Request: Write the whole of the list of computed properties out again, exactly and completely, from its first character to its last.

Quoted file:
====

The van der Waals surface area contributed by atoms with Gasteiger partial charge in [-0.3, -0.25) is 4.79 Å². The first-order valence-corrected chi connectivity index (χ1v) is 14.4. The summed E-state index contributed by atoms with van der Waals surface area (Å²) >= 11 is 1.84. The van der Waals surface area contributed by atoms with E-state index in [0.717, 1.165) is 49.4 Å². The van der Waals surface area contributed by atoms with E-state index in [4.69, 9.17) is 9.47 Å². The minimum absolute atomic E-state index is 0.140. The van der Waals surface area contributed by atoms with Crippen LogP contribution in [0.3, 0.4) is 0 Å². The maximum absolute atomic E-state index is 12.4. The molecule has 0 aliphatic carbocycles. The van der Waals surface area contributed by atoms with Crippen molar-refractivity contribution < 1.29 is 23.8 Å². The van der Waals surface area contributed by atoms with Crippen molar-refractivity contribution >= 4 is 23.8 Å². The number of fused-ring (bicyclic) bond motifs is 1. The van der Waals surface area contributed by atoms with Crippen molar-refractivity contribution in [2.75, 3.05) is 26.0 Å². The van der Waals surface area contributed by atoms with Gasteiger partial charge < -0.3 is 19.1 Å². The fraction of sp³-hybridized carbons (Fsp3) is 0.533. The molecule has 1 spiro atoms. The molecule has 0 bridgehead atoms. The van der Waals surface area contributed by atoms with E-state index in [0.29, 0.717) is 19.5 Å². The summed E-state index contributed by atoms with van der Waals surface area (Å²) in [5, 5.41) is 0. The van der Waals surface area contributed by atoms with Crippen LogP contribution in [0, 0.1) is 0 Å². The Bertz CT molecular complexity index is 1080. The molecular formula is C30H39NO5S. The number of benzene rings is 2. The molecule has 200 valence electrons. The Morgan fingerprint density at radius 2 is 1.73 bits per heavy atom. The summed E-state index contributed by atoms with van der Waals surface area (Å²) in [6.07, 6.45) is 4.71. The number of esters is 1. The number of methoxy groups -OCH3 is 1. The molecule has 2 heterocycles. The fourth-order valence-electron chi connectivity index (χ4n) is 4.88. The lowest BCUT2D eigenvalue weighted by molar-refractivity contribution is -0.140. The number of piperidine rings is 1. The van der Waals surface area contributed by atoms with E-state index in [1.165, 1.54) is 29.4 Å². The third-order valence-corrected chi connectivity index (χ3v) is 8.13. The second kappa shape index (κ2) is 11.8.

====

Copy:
The van der Waals surface area contributed by atoms with Gasteiger partial charge in [-0.3, -0.25) is 4.79 Å². The first-order valence-corrected chi connectivity index (χ1v) is 14.4. The summed E-state index contributed by atoms with van der Waals surface area (Å²) >= 11 is 1.84. The van der Waals surface area contributed by atoms with E-state index in [0.717, 1.165) is 49.4 Å². The van der Waals surface area contributed by atoms with E-state index in [4.69, 9.17) is 9.47 Å². The minimum absolute atomic E-state index is 0.140. The van der Waals surface area contributed by atoms with Crippen LogP contribution in [0.3, 0.4) is 0 Å². The maximum absolute atomic E-state index is 12.4. The molecule has 0 aliphatic carbocycles. The van der Waals surface area contributed by atoms with Crippen molar-refractivity contribution < 1.29 is 23.8 Å². The van der Waals surface area contributed by atoms with Crippen molar-refractivity contribution >= 4 is 23.8 Å². The number of fused-ring (bicyclic) bond motifs is 1. The van der Waals surface area contributed by atoms with Crippen molar-refractivity contribution in [2.75, 3.05) is 26.0 Å². The van der Waals surface area contributed by atoms with Gasteiger partial charge < -0.3 is 19.1 Å². The fraction of sp³-hybridized carbons (Fsp3) is 0.533. The molecule has 1 spiro atoms. The molecule has 0 bridgehead atoms. The van der Waals surface area contributed by atoms with E-state index in [0.29, 0.717) is 19.5 Å². The summed E-state index contributed by atoms with van der Waals surface area (Å²) in [5, 5.41) is 0. The van der Waals surface area contributed by atoms with Crippen LogP contribution in [0, 0.1) is 0 Å². The Bertz CT molecular complexity index is 1080. The molecular formula is C30H39NO5S. The number of benzene rings is 2. The molecule has 200 valence electrons. The Morgan fingerprint density at radius 2 is 1.73 bits per heavy atom. The summed E-state index contributed by atoms with van der Waals surface area (Å²) in [6.07, 6.45) is 4.71. The number of esters is 1. The number of methoxy groups -OCH3 is 1. The molecule has 2 heterocycles. The fourth-order valence-electron chi connectivity index (χ4n) is 4.88. The lowest BCUT2D eigenvalue weighted by molar-refractivity contribution is -0.140. The number of piperidine rings is 1. The van der Waals surface area contributed by atoms with E-state index in [1.165, 1.54) is 29.4 Å². The third-order valence-corrected chi connectivity index (χ3v) is 8.13. The second kappa shape index (κ2) is 11.8.